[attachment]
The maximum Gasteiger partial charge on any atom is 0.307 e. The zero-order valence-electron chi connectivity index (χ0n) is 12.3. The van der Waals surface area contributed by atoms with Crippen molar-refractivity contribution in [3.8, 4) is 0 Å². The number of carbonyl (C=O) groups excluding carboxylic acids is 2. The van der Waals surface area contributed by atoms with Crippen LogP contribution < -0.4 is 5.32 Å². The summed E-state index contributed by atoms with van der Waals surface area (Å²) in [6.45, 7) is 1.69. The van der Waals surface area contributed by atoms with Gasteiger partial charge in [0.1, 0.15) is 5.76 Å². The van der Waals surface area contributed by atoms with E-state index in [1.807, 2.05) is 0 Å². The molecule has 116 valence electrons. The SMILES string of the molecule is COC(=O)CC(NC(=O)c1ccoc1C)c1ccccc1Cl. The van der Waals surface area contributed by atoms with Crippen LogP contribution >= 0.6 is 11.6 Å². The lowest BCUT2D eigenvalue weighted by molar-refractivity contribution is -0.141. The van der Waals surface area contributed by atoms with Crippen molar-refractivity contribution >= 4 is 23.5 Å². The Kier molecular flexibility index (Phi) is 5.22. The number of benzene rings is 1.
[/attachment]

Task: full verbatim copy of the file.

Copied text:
The maximum Gasteiger partial charge on any atom is 0.307 e. The zero-order valence-electron chi connectivity index (χ0n) is 12.3. The van der Waals surface area contributed by atoms with Crippen molar-refractivity contribution in [3.8, 4) is 0 Å². The number of carbonyl (C=O) groups excluding carboxylic acids is 2. The van der Waals surface area contributed by atoms with Crippen LogP contribution < -0.4 is 5.32 Å². The summed E-state index contributed by atoms with van der Waals surface area (Å²) in [6.45, 7) is 1.69. The van der Waals surface area contributed by atoms with Gasteiger partial charge in [0.1, 0.15) is 5.76 Å². The van der Waals surface area contributed by atoms with E-state index in [1.807, 2.05) is 0 Å². The molecule has 116 valence electrons. The SMILES string of the molecule is COC(=O)CC(NC(=O)c1ccoc1C)c1ccccc1Cl. The van der Waals surface area contributed by atoms with Crippen LogP contribution >= 0.6 is 11.6 Å². The lowest BCUT2D eigenvalue weighted by molar-refractivity contribution is -0.141. The van der Waals surface area contributed by atoms with Crippen molar-refractivity contribution >= 4 is 23.5 Å². The Kier molecular flexibility index (Phi) is 5.22. The number of benzene rings is 1.